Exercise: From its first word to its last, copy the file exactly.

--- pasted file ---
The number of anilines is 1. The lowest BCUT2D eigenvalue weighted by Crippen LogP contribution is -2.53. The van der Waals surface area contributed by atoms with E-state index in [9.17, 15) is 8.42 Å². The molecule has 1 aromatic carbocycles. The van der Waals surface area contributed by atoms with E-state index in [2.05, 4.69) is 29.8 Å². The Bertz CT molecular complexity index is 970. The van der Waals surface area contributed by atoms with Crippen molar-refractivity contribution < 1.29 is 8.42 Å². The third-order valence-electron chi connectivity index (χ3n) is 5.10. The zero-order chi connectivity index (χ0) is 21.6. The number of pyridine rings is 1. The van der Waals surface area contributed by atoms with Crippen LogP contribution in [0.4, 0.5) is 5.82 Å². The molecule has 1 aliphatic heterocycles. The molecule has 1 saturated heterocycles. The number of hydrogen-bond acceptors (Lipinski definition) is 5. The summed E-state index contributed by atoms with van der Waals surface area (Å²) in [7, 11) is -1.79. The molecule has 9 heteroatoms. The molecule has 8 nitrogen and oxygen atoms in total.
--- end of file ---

The number of anilines is 1. The lowest BCUT2D eigenvalue weighted by Crippen LogP contribution is -2.53. The van der Waals surface area contributed by atoms with E-state index in [9.17, 15) is 8.42 Å². The molecule has 1 aromatic carbocycles. The van der Waals surface area contributed by atoms with E-state index in [2.05, 4.69) is 29.8 Å². The Bertz CT molecular complexity index is 970. The van der Waals surface area contributed by atoms with Crippen molar-refractivity contribution < 1.29 is 8.42 Å². The third-order valence-electron chi connectivity index (χ3n) is 5.10. The zero-order chi connectivity index (χ0) is 21.6. The number of pyridine rings is 1. The van der Waals surface area contributed by atoms with Crippen LogP contribution in [0.4, 0.5) is 5.82 Å². The molecule has 1 aliphatic heterocycles. The molecule has 1 saturated heterocycles. The number of hydrogen-bond acceptors (Lipinski definition) is 5. The summed E-state index contributed by atoms with van der Waals surface area (Å²) in [7, 11) is -1.79. The molecule has 9 heteroatoms. The molecule has 8 nitrogen and oxygen atoms in total.